Wi-Fi, LTE-U enter new phase of coexistence debate

The long-running contretemps between the supporters of LTE-U and regular Wi-Fi, over the idea of the two wireless standards co-existing on the same frequencies, has moved into a new phase, as test plan parameters are expected to be rolled out at Wednesday’s coexistence workshop in San Jose.

The workshop is a meeting of interested stakeholders from both parties. The LTE-U camp, primarily made up of Qualcomm, Ericsson and the major U.S. wireless telecoms, has long insisted that LTE-U technology will not interfere with existing Wi-Fi networks, despite using the same frequencies. Skeptics, which include the cable industry and many of the country’s biggest tech companies, including Google and Microsoft, are worried that the rosy coexistence picture presented by LTE-U’s backers is unrealistic.

+ALSO ON NETWORK WORLD: LTE-U’s cold war may be thawing, as field testing commences ahead of summit + LTE-U: A quick explainer

A statement issued Tuesday by WifiForward, an umbrella group for the skeptical companies, said that a final test plan for LTE-U should be “finalized within the coming weeks,” and notes that the expected final test plan represents a compromise for both parties.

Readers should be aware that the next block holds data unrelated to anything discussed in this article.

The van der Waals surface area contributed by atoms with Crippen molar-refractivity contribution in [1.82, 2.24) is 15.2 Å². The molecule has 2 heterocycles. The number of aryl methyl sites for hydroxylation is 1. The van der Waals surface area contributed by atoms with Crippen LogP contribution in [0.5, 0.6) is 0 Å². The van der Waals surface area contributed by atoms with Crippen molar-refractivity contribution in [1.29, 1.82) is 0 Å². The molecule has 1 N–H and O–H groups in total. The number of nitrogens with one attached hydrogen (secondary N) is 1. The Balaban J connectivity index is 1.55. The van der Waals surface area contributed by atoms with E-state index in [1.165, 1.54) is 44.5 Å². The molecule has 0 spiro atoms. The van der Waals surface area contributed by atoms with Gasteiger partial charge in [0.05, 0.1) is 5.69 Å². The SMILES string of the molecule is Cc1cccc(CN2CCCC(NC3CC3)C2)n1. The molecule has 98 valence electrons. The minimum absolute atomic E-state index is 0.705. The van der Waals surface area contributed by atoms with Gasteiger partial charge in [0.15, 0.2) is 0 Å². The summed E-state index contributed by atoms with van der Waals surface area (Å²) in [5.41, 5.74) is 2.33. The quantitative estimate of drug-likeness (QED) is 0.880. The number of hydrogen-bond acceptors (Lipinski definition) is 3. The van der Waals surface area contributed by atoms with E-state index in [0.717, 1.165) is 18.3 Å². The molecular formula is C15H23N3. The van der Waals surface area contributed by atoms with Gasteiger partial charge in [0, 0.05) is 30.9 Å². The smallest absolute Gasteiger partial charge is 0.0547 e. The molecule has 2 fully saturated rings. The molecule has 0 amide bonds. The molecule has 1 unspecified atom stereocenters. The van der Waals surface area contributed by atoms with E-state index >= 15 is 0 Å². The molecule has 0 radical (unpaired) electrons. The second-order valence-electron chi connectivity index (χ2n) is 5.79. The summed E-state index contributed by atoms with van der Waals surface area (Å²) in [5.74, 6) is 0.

“Neither side received its preferred outcome,” the group said. “In fact, half of all Wi-Fi hotspots will remain unprotected by the test, a significant challenge for the Wi-Fi community and consumers moving forward.”

Limited field testing has been underway since January with T-Mobile and Verizon, but the creation of a finalized test plan parameter will push testing into the public eye. Both the carriers and the Wi-Fi companies argue that their own internal lab tests demonstrate the validity of their position, but each says that the other side’s testing is invalid for various reasons.

Rob Alderfer, a president of technology policy for cable industry research group CableLabs, called the compromise plan “pragmatic,” and said that it will provide meaningful data on the crucially important question of whether LTE-U and Wi-Fi can coexist in the same airwaves.

“Reliable coexistence information is needed to ensure fact-based decisions on this important issue,” he said in a statement provided to Network World. “Given the substantial time and effort devoted to reaching this compromise plan, we support moving forward with testing as soon as possible.”

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